At the age of 11, my parents enrolled me in a school district that had a visually impaired program. At that time I learned braille and how to use a long cane. Doors began to open for me upon learning these new important skills. When I entered middle school, I was a dual media learner, using both braille and print.

While in middle school I decided that I wanted to be a teacher of the visually impaired when I grew up. After graduating high school, I went on to college, attending Kent State University, where I majored in Educational Studies and attending graduate school at The Ohio State University, where I received my Master’s in teaching the visually impaired.

Going to college as a young woman who is blind was very difficult, but so rewarding as well.

I learned how to be a greater self-advocate for myself, and I explored my passion for teaching on a deeper level. Once I received my Masters, I began teaching the visually impaired in 2010. Then, during my first year of teaching, I lost the rest of my sight as a result of Closed Angle Glaucoma, becoming totally blind with no light perception.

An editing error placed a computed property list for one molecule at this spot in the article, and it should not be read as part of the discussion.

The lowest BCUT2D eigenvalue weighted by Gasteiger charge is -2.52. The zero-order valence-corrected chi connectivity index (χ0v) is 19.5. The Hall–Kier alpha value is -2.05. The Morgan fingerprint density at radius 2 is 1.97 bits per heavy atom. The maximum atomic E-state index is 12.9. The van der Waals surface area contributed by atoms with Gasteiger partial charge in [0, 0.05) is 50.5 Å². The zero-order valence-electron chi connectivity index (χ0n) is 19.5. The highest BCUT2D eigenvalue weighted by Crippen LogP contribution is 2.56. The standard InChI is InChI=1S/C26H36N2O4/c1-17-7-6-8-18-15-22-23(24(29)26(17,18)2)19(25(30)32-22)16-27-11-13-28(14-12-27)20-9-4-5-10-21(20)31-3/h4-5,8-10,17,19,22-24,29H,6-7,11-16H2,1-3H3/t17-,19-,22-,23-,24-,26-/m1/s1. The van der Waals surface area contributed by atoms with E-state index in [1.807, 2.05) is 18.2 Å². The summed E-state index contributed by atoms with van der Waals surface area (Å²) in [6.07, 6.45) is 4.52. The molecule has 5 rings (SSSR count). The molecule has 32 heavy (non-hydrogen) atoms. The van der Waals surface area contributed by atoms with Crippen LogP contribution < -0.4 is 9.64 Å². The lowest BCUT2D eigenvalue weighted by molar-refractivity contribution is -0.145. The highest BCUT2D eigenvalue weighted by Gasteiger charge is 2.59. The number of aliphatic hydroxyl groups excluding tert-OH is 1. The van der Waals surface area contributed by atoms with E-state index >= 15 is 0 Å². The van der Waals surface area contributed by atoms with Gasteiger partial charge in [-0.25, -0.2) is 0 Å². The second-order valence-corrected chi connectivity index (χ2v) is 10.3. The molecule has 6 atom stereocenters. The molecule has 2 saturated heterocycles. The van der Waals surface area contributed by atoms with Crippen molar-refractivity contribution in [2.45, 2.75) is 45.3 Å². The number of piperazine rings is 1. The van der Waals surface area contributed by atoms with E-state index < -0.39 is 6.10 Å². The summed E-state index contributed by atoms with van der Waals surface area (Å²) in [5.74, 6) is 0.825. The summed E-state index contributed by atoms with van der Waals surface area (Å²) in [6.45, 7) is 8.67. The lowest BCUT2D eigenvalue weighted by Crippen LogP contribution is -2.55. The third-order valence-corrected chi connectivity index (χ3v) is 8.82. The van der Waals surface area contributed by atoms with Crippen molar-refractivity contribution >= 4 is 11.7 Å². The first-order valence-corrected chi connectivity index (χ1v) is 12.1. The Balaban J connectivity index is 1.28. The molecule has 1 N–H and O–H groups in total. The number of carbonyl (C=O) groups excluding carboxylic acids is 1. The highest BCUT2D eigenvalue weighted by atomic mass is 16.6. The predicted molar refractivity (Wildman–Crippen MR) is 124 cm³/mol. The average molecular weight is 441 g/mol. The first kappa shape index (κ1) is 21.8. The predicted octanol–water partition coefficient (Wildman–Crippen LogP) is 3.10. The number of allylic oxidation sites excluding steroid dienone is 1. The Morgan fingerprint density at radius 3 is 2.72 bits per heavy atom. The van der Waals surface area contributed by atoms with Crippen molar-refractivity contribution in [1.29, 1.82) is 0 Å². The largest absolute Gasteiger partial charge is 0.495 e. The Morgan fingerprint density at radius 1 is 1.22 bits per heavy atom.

I’ve held numerous teaching positions in the past 7 years. I feel blessed to educate children who are blind and visually impaired and to educate the sighted community about blindness. I don’t view my blindness as a disadvantage, but rather a gift.

My greatest gift that I can give to someone is knowledge. I love educating children who are blind and I love educating the sighted community about blindness.

It is so satisfying and rewarding to me when I can teach a child a new braille contraction and then watch that child use it in applications. I love working with children to help them use their assistive technology and watch them flourish in the classroom.

My newest venture is being a Younique presenter. Younique is a cosmetics company whose mission is to uplift, empower, and validate women. I believe that I bring a unique aspect to the Younique family since I am blind.

My blindness has allowed me to see beauty in a different way for I believe that our emotions and actions are what make us beautiful.

What really matters to me is not how that person looks but how they feel, their actions, and how they interact with those around them.

What really matters to me is not how that person looks but how they feel, their actions, and how they interact with those around them.